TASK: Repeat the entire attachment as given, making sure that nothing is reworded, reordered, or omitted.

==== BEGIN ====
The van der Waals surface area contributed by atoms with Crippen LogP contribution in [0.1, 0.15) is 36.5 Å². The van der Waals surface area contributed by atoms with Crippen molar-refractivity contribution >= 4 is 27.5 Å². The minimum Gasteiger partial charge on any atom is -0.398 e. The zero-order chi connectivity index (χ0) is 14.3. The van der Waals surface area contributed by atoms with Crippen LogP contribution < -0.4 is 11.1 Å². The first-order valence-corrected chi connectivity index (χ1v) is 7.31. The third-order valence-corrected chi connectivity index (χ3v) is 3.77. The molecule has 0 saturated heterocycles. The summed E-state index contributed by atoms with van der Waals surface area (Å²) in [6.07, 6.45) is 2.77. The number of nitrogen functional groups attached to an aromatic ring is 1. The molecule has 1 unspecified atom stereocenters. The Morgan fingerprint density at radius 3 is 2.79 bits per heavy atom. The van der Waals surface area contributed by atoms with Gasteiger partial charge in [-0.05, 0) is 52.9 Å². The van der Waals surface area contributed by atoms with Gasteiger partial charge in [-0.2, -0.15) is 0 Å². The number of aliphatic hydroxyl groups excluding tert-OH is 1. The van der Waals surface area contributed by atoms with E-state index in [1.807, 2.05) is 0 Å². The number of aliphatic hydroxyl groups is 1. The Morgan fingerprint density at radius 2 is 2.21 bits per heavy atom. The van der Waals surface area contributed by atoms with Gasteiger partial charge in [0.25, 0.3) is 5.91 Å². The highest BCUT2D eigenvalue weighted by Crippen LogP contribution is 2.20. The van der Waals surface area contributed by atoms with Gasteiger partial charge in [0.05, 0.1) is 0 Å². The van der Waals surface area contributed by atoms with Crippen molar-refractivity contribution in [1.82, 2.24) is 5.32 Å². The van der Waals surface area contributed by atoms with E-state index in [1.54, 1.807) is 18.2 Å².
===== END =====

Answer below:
The van der Waals surface area contributed by atoms with Crippen LogP contribution in [0.1, 0.15) is 36.5 Å². The van der Waals surface area contributed by atoms with Crippen molar-refractivity contribution >= 4 is 27.5 Å². The minimum Gasteiger partial charge on any atom is -0.398 e. The zero-order chi connectivity index (χ0) is 14.3. The van der Waals surface area contributed by atoms with Crippen LogP contribution < -0.4 is 11.1 Å². The first-order valence-corrected chi connectivity index (χ1v) is 7.31. The third-order valence-corrected chi connectivity index (χ3v) is 3.77. The molecule has 0 saturated heterocycles. The summed E-state index contributed by atoms with van der Waals surface area (Å²) in [6.07, 6.45) is 2.77. The number of nitrogen functional groups attached to an aromatic ring is 1. The molecule has 1 unspecified atom stereocenters. The Morgan fingerprint density at radius 3 is 2.79 bits per heavy atom. The van der Waals surface area contributed by atoms with Gasteiger partial charge in [-0.05, 0) is 52.9 Å². The van der Waals surface area contributed by atoms with Gasteiger partial charge in [-0.2, -0.15) is 0 Å². The number of aliphatic hydroxyl groups excluding tert-OH is 1. The van der Waals surface area contributed by atoms with E-state index in [1.807, 2.05) is 0 Å². The number of aliphatic hydroxyl groups is 1. The Morgan fingerprint density at radius 2 is 2.21 bits per heavy atom. The van der Waals surface area contributed by atoms with Gasteiger partial charge in [0.25, 0.3) is 5.91 Å². The highest BCUT2D eigenvalue weighted by Crippen LogP contribution is 2.20. The van der Waals surface area contributed by atoms with Gasteiger partial charge in [0.05, 0.1) is 0 Å². The van der Waals surface area contributed by atoms with Crippen molar-refractivity contribution in [1.82, 2.24) is 5.32 Å². The van der Waals surface area contributed by atoms with E-state index in [1.54, 1.807) is 18.2 Å².